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Abnormal Menstruation

Menstrual Cycle

What is abnormal menstruation?

Most women have menstrual periods that last four to seven days. A woman’s period usually occurs every 28 days, but normal menstrual cycles can range from 21 days to 35 days.

Examples of menstrual problems include:

  • Periods that occur less than 21 days or more than 35 days apart
  • Missing three or more periods in row
  • Menstrual flow that is much heavier or lighter than usual
  • Periods that last longer than seven days
  • Periods that are accompanied by pain, cramping, nausea, or vomiting
  • Bleeding or spotting that happens between periods, after menopause, or following sex

Examples of abnormal menstruation include the following:

  • Amenorrhea is a condition in which a woman’s periods have stopped completely. The absence of a period for 90 days or more is considered abnormal unless a woman is pregnant, breastfeeding, or going through menopause. Menopause usually begins when a woman is between the ages of 45 and 55. The average age of menopause in the United States is 51. The transition into menopause can take from two to eight years.

Young women who haven’t started menstruating by age 15 or 16 or within three years after their breasts begin to develop are also regarded as having amenorrhea.

  • Oligomenorrhea refers to periods that occur infrequently.
  • Dysmenorrhea refers to painful periods and severe menstrual cramps.
  • Abnormal uterine bleeding may apply to a variety of menstrual irregularities, including: a heavier menstrual flow; a period that lasts longer than seven days; or bleeding or spotting between periods, after sex, or after menopause.

What causes abnormal menstruation?

There are many causes of abnormal periods, ranging from stress to more serious underlying medical conditions:

  • Stress. Gaining or losing a significant amount of weight, dieting, changes in exercise routines, travel, illness, or other disruptions in a woman’s daily routine can have an impact on her menstrual cycle.
  • Birth control pills. Most birth control pills contain a combination of the hormones estrogen and progestin (some contain progestin alone). The pills prevent pregnancy by keeping the ovaries from releasing eggs. Going on or off birth control pills can affect menstruation. Some women have irregular or missed periods for up to six months after discontinuing birth control pills. This is an important consideration when you are planning on conception and becoming pregnant. Women who take birth control pills that contain progestin only may have bleeding between periods.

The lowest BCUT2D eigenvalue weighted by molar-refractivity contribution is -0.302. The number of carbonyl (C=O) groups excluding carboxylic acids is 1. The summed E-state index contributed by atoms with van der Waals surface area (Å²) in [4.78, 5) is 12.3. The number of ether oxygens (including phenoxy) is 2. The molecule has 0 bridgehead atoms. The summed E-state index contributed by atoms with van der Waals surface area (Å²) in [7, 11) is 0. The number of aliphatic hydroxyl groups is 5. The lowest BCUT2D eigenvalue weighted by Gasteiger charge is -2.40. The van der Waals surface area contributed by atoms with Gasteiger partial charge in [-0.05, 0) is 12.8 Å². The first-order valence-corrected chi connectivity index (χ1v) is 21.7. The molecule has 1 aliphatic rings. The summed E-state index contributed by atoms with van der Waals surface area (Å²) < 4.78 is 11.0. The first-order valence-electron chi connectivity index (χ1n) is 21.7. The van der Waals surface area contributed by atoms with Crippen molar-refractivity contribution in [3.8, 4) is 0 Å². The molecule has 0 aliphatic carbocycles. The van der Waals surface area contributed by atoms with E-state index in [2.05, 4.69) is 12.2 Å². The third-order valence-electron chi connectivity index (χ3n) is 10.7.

• Uterine polyps or fibroids. Uterine polyps are small benign (noncancerous) growths in the lining of the uterus. Uterine fibroids are tumors that attach to the wall of the uterus. There may be one or several fibroids that range from as small as an apple seed to the size of a grapefruit. These tumors are usually benign, but they may cause heavy bleeding and pain during periods. If the fibroids are large, they might put pressure on the bladder or rectum, causing discomfort.
  • Endometriosis. The endometrial tissue that lines the uterus breaks down every month and is discharged with the menstrual flow. Endometriosis occurs when the endometrial tissue starts to grow outside the uterus. Often, the endometrial tissue attaches itself to the ovaries or Fallopian tubes; it sometimes grows on the intestines or other organs in the lower digestive tract and in the area between your rectum and uterus. Endometriosis may cause abnormal bleeding, cramps or pain before and during periods, and painful intercourse.
  • Pelvic inflammatory disease. Pelvic inflammatory disease (PID) is a bacterial infection that affects the female reproductive system. Bacteria may enter the vagina via sexual contact and then spread to the uterus and upper genital tract. Bacteria might also enter the reproductive tract through insertion of an intrauterine device (IUD) or through childbirth, miscarriage, or abortion. Symptoms of PID include a heavy vaginal discharge with an unpleasant odor, irregular periods, pain in the pelvic and lower abdominal areas, fever, nausea, vomiting, or diarrhea.